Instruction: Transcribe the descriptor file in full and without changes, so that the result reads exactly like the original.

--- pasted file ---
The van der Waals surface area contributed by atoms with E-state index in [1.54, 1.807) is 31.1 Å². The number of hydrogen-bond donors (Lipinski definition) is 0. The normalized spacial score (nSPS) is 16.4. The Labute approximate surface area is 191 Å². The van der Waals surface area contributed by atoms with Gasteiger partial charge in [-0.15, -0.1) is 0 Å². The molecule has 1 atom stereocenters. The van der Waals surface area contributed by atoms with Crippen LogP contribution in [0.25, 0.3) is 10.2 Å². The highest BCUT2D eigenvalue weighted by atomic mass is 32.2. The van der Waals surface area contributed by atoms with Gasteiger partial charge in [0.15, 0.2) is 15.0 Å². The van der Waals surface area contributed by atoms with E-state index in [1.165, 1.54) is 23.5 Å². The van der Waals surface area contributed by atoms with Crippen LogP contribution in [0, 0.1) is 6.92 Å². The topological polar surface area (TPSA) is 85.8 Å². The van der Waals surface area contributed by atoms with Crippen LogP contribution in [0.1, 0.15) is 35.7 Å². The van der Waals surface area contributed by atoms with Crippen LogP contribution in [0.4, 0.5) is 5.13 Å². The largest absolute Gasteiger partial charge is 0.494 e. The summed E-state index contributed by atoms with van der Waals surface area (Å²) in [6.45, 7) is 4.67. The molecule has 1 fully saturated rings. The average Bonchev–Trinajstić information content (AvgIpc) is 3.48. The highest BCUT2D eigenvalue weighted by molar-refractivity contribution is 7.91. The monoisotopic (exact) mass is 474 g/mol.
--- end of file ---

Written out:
The van der Waals surface area contributed by atoms with E-state index in [1.54, 1.807) is 31.1 Å². The number of hydrogen-bond donors (Lipinski definition) is 0. The normalized spacial score (nSPS) is 16.4. The Labute approximate surface area is 191 Å². The van der Waals surface area contributed by atoms with Gasteiger partial charge in [-0.15, -0.1) is 0 Å². The molecule has 1 atom stereocenters. The van der Waals surface area contributed by atoms with Crippen LogP contribution in [0.25, 0.3) is 10.2 Å². The highest BCUT2D eigenvalue weighted by atomic mass is 32.2. The van der Waals surface area contributed by atoms with Gasteiger partial charge in [0.15, 0.2) is 15.0 Å². The van der Waals surface area contributed by atoms with E-state index in [1.165, 1.54) is 23.5 Å². The van der Waals surface area contributed by atoms with Crippen LogP contribution in [0, 0.1) is 6.92 Å². The topological polar surface area (TPSA) is 85.8 Å². The van der Waals surface area contributed by atoms with Crippen LogP contribution in [0.1, 0.15) is 35.7 Å². The van der Waals surface area contributed by atoms with Crippen LogP contribution in [0.4, 0.5) is 5.13 Å². The largest absolute Gasteiger partial charge is 0.494 e. The summed E-state index contributed by atoms with van der Waals surface area (Å²) in [6.45, 7) is 4.67. The molecule has 1 fully saturated rings. The average Bonchev–Trinajstić information content (AvgIpc) is 3.48. The highest BCUT2D eigenvalue weighted by molar-refractivity contribution is 7.91. The monoisotopic (exact) mass is 474 g/mol.